• There is a "Giselle" miracle: you never tire of this ultimate romantic ballet.

    Les Échos, 2016
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Giselle


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At the Palais Garnier, buy €10 tickets for seats in the 6th category (very limited visibility, two tickets maximum per person) on the day of the performance at the Box offices.

In both our venues, discounted tickets are sold at the box offices from 30 minutes before the show:

  • €25 tickets for under-28s, unemployed people (with documentary proof less than 3 months old) and senior citizens over 65 with non-taxable income (proof of tax exemption for the current year required)
  • €40 tickets for senior citizens over 65

Get samples of the operas and ballets at the Paris Opera gift shops: programmes, books, recordings, and also stationery, jewellery, shirts, homeware and honey from Paris Opera.

Palais Garnier
  • Every day from 10:30 a.m. to 6 p.m. and until performances end
  • Get in from Place de l’Opéra or from within the theatre’s public areas
  • For more information: +33 1 53 43 03 97

Palais Garnier

Place de l'Opéra

75009 Paris

Public transport

Underground Opéra (lignes 3, 7 et 8), Chaussée d’Antin (lignes 7 et 9), Madeleine (lignes 8 et 14), Auber (RER A)

Bus 20, 21, 27, 29, 32, 45, 52, 66, 68, 95, N15, N16

Calculate my route
Car park

Q-Park Edouard VII16 16, rue Bruno Coquatrix 75009 Paris

Book your parking spot
super alt text
super alt text
super alt text
super alt text
super alt text

Imagined as benchmark, richly illustrated booklets, the programmes can be bought online, at the box offices, in our shops, and in the theatres hall on the evening of the performance.

BUY THE PROGRAM
  • Cloakrooms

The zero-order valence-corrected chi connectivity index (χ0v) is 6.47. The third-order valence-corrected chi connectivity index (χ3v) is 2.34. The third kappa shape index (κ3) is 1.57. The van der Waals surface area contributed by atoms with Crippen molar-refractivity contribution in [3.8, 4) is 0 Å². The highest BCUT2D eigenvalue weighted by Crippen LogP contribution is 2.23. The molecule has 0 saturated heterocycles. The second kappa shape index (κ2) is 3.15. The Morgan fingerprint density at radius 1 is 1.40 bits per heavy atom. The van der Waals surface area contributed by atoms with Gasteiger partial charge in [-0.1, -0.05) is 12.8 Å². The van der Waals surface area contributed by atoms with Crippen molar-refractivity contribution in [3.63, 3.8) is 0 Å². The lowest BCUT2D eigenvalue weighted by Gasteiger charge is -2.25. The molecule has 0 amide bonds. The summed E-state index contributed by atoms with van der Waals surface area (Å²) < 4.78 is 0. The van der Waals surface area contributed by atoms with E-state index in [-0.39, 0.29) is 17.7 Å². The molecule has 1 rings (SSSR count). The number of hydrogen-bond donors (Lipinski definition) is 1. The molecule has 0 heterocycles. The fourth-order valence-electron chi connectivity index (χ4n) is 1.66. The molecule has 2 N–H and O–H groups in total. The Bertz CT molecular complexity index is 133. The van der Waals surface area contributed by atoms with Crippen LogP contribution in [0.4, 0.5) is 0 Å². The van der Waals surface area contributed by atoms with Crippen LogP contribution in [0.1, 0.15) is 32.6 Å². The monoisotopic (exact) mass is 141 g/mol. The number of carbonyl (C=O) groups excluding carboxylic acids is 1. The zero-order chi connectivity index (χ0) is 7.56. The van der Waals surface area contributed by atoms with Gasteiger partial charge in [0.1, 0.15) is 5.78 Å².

Free cloakrooms are at your disposal. The comprehensive list of prohibited items is available here.

  • Bars

    Reservation of drinks and light refreshments for the intervals is possible online up to 24 hours prior to your visit, or at the bars before each performance.

  • Restaurant

    CoCo is open every day from 12:00 pm to 2:00 am. More information on coco-paris.com or at +33 1 42 68 86 80 (reservations).

  • Parking

    You can park your car at the Q-Park Edouard VII. It is located at Rue Bruno Coquatrix 75009 Paris (in front of 23 Rue de Caumartin).

    BOOK YOUR PARKING PLACE.

At the Palais Garnier, buy €10 tickets for seats in the 6th category (very limited visibility, two tickets maximum per person) on the day of the performance at the Box offices.

In both our venues, discounted tickets are sold at the box offices from 30 minutes before the show:

  • €25 tickets for under-28s, unemployed people (with documentary proof less than 3 months old) and senior citizens over 65 with non-taxable income (proof of tax exemption for the current year required)
  • €40 tickets for senior citizens over 65

Get samples of the operas and ballets at the Paris Opera gift shops: programmes, books, recordings, and also stationery, jewellery, shirts, homeware and honey from Paris Opera.

Palais Garnier
  • Every day from 10:30 a.m. to 6 p.m. and until performances end
  • Get in from Place de l’Opéra or from within the theatre’s public areas
  • For more information: +33 1 53 43 03 97

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3 min

Giselle

Giselle Quiz - Loves me, loves me not

When Giselle discovers that the dashing young man she loves is already betrothed to Princess Bathilde, she goes mad. Bathilde… Maybe one of Batman’s relatives? Anyway, the last scene of the first act ends with the death of Giselle. Follow me, I’ll explain it to you, step by step.